You Owe the IRS, but Can't Pay in header of articles
You Owe the IRS, but Can't Pay
If you can't immediately pay the IRS what you owe, you must still file your return on time. If you don't, you’ll also pay a late-filing penalty along with the taxes you owe.
If you owe tax and you don't file your return on time:
The late-filing penalty is usually 5% of the tax you owe each month -- or part of a month -- that your return is late. This applies up to a maximum of 25% of the tax owed.
If your return is more than 60 days late, the minimum penalty for late filing is the smaller of these:
100% of the unpaid tax
Interest is usually charged on any unpaid tax from the due date of the return until the payment date. The interest rate is the federal short-term rate plus 3%. The rate is set every three months, and interest is compounded daily. The interest rate recently has been about 3%.
Interest is also charged on late-filing penalties.
If you file on time but you don't pay the total amount due, you'll usually have to pay a late-payment penalty. This is .05% of the tax you owe per month -- or part of a month -- until the tax is paid in full. You’ll be charged up to a maximum penalty of 25% of the tax due.
The .05% rate increases to 1% if the tax remains unpaid 10 days after the IRS issues a notice of intent to levy. If you file by the return due date, the rate decreases to .025% for any month an installment agreement is in effect. However, that interest rate fluctuates.
You can request an installment agreement by:
Completing an online payment agreement
Filing Form 9465: Installment Agreement Request
Send the completed document with your return.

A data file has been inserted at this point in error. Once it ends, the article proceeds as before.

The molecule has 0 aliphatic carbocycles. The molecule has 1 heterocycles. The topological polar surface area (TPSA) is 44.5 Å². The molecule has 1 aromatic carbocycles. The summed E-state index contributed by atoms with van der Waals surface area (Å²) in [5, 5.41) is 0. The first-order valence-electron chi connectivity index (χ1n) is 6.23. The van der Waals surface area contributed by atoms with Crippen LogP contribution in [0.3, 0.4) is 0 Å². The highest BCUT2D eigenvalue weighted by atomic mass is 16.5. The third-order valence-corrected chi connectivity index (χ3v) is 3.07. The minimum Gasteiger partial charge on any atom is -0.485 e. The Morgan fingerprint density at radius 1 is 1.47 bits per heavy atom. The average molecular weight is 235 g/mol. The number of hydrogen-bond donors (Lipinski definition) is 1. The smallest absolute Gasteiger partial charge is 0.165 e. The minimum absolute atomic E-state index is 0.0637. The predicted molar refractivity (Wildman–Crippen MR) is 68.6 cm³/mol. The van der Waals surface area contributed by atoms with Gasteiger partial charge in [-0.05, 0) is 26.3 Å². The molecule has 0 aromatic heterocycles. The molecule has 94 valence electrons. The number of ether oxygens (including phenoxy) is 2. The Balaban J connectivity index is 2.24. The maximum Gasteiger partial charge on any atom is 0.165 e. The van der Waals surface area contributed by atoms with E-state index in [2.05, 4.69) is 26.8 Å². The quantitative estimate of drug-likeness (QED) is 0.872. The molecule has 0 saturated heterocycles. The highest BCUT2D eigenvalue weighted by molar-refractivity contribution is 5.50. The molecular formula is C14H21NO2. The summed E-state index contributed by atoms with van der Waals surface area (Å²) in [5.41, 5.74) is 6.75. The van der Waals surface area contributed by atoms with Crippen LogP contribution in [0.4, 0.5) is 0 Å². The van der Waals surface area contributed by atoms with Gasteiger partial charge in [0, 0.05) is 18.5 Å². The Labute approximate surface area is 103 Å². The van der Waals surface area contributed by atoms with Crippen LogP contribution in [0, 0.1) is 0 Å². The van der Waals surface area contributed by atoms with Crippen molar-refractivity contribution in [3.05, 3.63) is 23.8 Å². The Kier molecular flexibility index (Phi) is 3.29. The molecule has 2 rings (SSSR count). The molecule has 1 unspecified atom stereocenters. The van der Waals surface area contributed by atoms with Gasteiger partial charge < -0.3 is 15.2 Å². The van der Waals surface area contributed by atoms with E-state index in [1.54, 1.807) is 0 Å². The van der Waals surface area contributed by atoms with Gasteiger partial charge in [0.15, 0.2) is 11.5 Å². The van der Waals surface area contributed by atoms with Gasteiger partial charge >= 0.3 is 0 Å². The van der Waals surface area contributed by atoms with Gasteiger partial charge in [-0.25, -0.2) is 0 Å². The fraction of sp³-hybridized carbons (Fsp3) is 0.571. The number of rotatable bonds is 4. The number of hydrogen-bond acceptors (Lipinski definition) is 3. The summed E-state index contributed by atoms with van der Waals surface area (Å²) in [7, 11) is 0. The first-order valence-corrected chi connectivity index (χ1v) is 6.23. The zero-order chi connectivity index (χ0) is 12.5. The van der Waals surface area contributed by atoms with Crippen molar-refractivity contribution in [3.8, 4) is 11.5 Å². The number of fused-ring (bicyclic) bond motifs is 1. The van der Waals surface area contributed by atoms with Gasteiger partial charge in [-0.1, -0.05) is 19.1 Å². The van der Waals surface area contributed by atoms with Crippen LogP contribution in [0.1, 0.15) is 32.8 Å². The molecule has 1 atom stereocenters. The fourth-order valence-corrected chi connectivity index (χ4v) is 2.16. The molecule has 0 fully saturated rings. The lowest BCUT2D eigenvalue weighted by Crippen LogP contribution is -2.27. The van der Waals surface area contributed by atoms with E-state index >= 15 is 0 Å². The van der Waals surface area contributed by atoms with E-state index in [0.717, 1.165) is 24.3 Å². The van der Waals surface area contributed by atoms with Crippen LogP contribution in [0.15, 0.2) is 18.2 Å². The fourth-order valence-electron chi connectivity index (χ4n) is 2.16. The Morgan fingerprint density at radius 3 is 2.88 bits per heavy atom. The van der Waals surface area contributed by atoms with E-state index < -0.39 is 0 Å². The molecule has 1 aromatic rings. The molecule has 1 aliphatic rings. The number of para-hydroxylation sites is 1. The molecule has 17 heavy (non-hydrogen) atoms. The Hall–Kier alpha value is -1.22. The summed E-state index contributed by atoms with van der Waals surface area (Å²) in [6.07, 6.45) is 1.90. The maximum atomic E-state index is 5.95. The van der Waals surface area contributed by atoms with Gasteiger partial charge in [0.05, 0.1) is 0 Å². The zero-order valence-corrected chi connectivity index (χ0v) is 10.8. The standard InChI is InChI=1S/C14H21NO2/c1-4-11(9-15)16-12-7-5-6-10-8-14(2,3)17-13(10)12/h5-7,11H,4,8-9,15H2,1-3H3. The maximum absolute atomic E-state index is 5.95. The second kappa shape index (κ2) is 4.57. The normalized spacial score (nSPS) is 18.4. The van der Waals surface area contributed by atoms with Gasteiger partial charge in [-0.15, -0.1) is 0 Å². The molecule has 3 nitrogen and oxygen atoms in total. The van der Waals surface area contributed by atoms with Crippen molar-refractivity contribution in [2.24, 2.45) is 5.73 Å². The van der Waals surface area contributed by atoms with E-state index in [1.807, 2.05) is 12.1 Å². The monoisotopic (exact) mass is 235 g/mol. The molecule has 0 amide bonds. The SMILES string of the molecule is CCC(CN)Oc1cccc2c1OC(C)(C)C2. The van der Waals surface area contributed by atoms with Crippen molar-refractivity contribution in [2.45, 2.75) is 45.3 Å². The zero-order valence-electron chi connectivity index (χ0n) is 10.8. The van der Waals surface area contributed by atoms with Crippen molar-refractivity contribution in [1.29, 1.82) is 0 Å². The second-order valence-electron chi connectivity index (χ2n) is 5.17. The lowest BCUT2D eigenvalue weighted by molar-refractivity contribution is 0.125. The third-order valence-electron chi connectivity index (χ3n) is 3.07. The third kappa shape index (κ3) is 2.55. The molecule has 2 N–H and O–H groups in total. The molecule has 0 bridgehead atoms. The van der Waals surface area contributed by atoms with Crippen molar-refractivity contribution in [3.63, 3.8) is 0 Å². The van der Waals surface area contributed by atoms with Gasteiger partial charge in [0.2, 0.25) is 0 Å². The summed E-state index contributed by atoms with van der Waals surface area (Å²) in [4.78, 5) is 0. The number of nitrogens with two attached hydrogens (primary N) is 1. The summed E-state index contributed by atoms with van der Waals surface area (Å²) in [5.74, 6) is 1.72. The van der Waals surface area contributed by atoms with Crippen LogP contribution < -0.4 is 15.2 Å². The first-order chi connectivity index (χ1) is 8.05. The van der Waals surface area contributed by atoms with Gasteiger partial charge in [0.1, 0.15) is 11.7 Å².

You can file an online application if you owe $50,000 or less in combined taxes, penalties, and interest. If the IRS approves your request, they'll set up a monthly payment plan to pay off what you owe.
Your fees for entering into an installment agreement include:
Online payment agreement or payroll deduction: $105
Direct debit: $52
Lower-income individuals might qualify for a reduced fee of $43 by filing Form 13844: Application for Reduced User Fee For Installment Agreements.
Your request for an installment agreement can't be turned down if you owe less than $10,000 and all of these conditions apply:
During the past five tax years, you -- and your spouse if filing a joint return -- have:
Filed all of your returns on time
Paid all income tax due
Not entered into an installment agreement for payment of income tax
The IRS determines you can't pay the tax owed in full when it's due. Then, you give the IRS any information needed to make that determination.
You agree to pay the full amount you owe within three years and to comply with the tax laws while the agreement is in effect.
You might still qualify for an installment agreement if either of these applies:
The conditions above don't apply to your situation.
You owe $50,000 or more.
You might be better off using another payment method, like a bank loan or a credit card. You should determine which payment method results in the lowest overall cost.